My recent immersion in QRcodeland gave me a couple insights into truisms of broader digital marketing.
Whether barcode scanning takes off or not, asking people to interact with your brand online by any method requires you to make things very easy for them, and very rewarding.
1. There has to be a payoff. For the customer.
Many otherwise beautiful, interesting, and well designed IRL-to-digital campaigns are roasted by the likes of Roger Marquis for not making user participation worth the effort.
A crappy (read: boring, useless, overly commercial or non-mobile) “scan resolve”—the thing you get or place you go for scanning a code—ticks people off for wasting their time and does the practice of scanning (or “making the effort to go to a website”) no favours.
Any ad that leads people to a website has to have a fat reward. People have mustered up their time, attention & effort to follow through on your call to action. Don’t bore them by sending them to your brochure-with-a-slideshow for “more information”. Give them a #$%@!! coupon.
Lesson: Convert people (and it takes more than a trip to your precious website to do it), for Pete’s sake. Go out of your way to own my next ice cream purchase with an offer I can’t refuse.
2. Explain the payoff. Clearly.
The wisdom of 2d barcode communication design: even if your audience is people who sleep with their iPhones under their pillows (in airplane mode, relax), you need to explain the value proposition of packing up the donkeys & sherpa-ing up the mountain to your website.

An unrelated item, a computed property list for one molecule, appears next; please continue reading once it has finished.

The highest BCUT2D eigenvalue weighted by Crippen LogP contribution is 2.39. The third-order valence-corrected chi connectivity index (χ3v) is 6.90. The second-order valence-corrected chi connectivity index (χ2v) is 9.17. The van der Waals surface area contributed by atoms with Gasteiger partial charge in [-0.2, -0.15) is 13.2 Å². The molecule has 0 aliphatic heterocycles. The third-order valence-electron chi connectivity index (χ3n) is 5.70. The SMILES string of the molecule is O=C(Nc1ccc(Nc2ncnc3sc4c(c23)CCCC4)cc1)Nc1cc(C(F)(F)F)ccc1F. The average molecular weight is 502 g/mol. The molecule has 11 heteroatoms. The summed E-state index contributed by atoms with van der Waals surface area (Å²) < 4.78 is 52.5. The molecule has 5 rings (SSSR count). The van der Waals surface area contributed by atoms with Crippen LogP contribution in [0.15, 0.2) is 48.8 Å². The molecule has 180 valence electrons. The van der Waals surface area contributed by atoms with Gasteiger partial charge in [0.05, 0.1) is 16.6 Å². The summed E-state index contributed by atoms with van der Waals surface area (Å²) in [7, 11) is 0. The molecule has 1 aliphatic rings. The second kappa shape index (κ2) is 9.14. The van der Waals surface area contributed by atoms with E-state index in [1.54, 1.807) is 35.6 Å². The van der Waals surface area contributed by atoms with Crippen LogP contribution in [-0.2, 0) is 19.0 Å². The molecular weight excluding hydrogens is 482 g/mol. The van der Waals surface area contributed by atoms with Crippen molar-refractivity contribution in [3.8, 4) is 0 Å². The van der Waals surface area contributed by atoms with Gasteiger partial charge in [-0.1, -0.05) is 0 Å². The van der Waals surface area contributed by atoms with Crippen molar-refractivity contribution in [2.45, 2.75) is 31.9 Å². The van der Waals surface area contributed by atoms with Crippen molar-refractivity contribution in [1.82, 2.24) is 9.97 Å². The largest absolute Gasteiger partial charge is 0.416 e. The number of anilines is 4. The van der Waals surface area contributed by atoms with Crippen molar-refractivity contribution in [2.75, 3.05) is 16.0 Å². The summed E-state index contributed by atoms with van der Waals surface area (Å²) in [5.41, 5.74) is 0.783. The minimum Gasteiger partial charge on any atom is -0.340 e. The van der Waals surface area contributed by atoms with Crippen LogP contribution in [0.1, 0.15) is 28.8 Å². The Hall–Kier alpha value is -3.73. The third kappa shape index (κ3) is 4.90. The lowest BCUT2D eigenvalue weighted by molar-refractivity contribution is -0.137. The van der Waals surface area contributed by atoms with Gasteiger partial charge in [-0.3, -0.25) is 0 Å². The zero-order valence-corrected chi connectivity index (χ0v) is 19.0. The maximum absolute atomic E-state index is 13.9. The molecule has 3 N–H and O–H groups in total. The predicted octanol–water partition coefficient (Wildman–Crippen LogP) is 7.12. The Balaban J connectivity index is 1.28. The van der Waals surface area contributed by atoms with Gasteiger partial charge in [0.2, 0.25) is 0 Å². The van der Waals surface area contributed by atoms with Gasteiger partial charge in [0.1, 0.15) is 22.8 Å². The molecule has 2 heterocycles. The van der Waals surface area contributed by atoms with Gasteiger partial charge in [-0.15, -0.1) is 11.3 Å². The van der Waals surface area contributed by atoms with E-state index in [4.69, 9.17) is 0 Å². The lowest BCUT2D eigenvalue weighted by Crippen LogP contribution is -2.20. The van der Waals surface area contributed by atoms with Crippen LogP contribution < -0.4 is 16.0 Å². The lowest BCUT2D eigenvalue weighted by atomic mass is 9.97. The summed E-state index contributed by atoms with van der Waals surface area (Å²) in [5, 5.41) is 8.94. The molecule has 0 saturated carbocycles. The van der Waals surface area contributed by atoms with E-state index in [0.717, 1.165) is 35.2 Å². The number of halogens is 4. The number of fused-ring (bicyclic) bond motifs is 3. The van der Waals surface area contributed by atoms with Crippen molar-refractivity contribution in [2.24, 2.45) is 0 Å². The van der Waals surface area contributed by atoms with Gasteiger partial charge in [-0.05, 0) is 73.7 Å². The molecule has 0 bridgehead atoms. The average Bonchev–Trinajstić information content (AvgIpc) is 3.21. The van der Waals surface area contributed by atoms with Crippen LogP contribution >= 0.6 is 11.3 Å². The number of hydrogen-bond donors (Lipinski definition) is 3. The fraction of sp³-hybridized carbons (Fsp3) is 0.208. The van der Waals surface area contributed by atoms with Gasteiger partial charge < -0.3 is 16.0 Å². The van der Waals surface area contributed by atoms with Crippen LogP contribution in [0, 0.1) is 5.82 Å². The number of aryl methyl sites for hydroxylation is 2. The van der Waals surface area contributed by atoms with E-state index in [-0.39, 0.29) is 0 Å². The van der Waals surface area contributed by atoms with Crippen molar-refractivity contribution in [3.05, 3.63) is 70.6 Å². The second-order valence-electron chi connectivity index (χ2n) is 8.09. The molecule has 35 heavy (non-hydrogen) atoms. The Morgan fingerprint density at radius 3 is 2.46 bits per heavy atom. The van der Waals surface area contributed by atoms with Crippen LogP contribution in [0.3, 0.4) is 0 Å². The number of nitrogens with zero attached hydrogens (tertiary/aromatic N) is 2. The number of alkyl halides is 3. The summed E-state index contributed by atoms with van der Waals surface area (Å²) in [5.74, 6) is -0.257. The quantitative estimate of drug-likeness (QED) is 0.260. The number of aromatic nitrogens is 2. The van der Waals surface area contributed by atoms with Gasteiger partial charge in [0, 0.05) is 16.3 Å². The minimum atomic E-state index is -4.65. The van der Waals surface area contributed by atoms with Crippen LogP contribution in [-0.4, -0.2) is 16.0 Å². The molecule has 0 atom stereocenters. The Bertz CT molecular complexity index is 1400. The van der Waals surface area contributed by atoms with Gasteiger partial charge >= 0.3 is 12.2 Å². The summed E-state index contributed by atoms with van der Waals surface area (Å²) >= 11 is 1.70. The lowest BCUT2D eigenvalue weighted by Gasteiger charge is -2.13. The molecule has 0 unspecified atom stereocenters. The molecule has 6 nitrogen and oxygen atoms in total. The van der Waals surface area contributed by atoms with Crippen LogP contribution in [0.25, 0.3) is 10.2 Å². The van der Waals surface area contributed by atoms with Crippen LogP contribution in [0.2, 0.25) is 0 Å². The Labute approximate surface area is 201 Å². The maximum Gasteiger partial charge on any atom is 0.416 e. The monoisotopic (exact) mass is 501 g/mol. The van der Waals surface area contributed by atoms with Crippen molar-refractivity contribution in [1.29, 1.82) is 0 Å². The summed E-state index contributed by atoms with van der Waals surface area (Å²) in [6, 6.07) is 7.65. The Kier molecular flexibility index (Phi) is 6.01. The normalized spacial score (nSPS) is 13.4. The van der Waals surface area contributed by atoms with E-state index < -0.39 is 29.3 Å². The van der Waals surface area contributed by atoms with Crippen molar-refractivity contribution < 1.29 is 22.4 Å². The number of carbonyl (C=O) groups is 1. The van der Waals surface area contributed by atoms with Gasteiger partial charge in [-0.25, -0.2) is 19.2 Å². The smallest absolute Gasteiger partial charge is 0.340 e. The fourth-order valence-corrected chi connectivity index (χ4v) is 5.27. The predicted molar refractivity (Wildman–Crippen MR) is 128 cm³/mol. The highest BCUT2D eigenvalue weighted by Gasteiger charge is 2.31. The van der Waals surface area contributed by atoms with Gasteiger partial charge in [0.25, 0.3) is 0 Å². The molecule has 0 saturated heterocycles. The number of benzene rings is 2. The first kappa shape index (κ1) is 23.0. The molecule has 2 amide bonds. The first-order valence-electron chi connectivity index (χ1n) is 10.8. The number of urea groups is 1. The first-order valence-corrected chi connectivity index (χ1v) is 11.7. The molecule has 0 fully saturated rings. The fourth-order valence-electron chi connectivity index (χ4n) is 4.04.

People may know how to get there, but why should they bother? Are you gonna give them a deal? Enter them in a contest? Show them an exclusive (and saucy, for good measure) video? Sell it, copywriters!
Case study: Pampers diapers come packed in a plastic bag that includes a code you can go enter on their website.
Presumably this code gets you something good. I’ve never entered one. I’ve fastidiously saved the stupid plastic bags 10 inches from my laptop, intending on entering the code “when I have time”…and never quite getting there.
What’s holding me up? Don’t I want…whatever it is I’ll get?
Apparently not enough. I haven’t been sold on what’s in it for me. Maybe the box says what I’ll get, but the “point of action” doesn’t answer these questions: How hard is this whole code thingy? Am I going to need to enter my personal information? Sign up for something? Collect 100 diaper box codes before I get my $2 rebate?
Without the reward in my mind, I can’t be bothered to find out.
Lesson: Sell people on what they’re going to get when they choose to interact with you (ie, the benefit). Don’t expect them to know how to boil ravioli.